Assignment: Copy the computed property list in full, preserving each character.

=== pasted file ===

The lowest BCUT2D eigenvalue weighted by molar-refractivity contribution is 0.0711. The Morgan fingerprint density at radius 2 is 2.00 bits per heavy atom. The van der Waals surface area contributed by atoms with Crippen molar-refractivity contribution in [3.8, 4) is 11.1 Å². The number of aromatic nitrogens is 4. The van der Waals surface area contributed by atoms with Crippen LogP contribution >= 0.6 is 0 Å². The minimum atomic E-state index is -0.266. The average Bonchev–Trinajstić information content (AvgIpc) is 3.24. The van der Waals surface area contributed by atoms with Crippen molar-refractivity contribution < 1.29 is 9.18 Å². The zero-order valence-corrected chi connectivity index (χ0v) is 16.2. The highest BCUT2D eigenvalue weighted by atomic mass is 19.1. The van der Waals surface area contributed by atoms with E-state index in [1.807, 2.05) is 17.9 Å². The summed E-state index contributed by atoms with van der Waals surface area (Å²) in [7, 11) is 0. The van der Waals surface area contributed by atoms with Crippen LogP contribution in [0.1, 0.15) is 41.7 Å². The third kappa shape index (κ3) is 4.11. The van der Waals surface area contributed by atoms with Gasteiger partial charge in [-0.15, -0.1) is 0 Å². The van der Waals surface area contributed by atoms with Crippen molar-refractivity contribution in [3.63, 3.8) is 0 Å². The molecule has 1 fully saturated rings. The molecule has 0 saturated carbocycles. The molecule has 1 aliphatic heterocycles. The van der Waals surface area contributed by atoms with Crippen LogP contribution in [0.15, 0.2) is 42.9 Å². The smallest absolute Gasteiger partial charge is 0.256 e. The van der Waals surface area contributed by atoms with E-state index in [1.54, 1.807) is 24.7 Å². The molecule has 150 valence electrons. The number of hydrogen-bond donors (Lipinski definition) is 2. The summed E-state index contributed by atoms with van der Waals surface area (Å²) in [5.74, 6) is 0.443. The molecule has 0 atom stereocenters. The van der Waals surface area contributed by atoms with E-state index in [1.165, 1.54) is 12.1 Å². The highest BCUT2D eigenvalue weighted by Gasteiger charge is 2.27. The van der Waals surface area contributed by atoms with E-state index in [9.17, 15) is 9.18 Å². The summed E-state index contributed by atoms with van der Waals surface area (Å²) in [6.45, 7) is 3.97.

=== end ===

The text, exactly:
The lowest BCUT2D eigenvalue weighted by molar-refractivity contribution is 0.0711. The Morgan fingerprint density at radius 2 is 2.00 bits per heavy atom. The van der Waals surface area contributed by atoms with Crippen molar-refractivity contribution in [3.8, 4) is 11.1 Å². The number of aromatic nitrogens is 4. The van der Waals surface area contributed by atoms with Crippen LogP contribution >= 0.6 is 0 Å². The minimum atomic E-state index is -0.266. The average Bonchev–Trinajstić information content (AvgIpc) is 3.24. The van der Waals surface area contributed by atoms with Crippen molar-refractivity contribution < 1.29 is 9.18 Å². The zero-order valence-corrected chi connectivity index (χ0v) is 16.2. The highest BCUT2D eigenvalue weighted by atomic mass is 19.1. The van der Waals surface area contributed by atoms with E-state index in [1.807, 2.05) is 17.9 Å². The summed E-state index contributed by atoms with van der Waals surface area (Å²) in [7, 11) is 0. The van der Waals surface area contributed by atoms with Crippen LogP contribution in [0.1, 0.15) is 41.7 Å². The third kappa shape index (κ3) is 4.11. The van der Waals surface area contributed by atoms with Gasteiger partial charge in [-0.15, -0.1) is 0 Å². The van der Waals surface area contributed by atoms with Crippen molar-refractivity contribution in [3.63, 3.8) is 0 Å². The molecule has 1 fully saturated rings. The molecule has 0 saturated carbocycles. The molecule has 1 aliphatic heterocycles. The van der Waals surface area contributed by atoms with Crippen LogP contribution in [0.15, 0.2) is 42.9 Å². The smallest absolute Gasteiger partial charge is 0.256 e. The van der Waals surface area contributed by atoms with E-state index in [1.54, 1.807) is 24.7 Å². The molecule has 150 valence electrons. The number of hydrogen-bond donors (Lipinski definition) is 2. The summed E-state index contributed by atoms with van der Waals surface area (Å²) in [5.74, 6) is 0.443. The molecule has 0 atom stereocenters. The van der Waals surface area contributed by atoms with E-state index in [1.165, 1.54) is 12.1 Å². The highest BCUT2D eigenvalue weighted by Gasteiger charge is 2.27. The van der Waals surface area contributed by atoms with E-state index in [9.17, 15) is 9.18 Å². The summed E-state index contributed by atoms with van der Waals surface area (Å²) in [6.45, 7) is 3.97.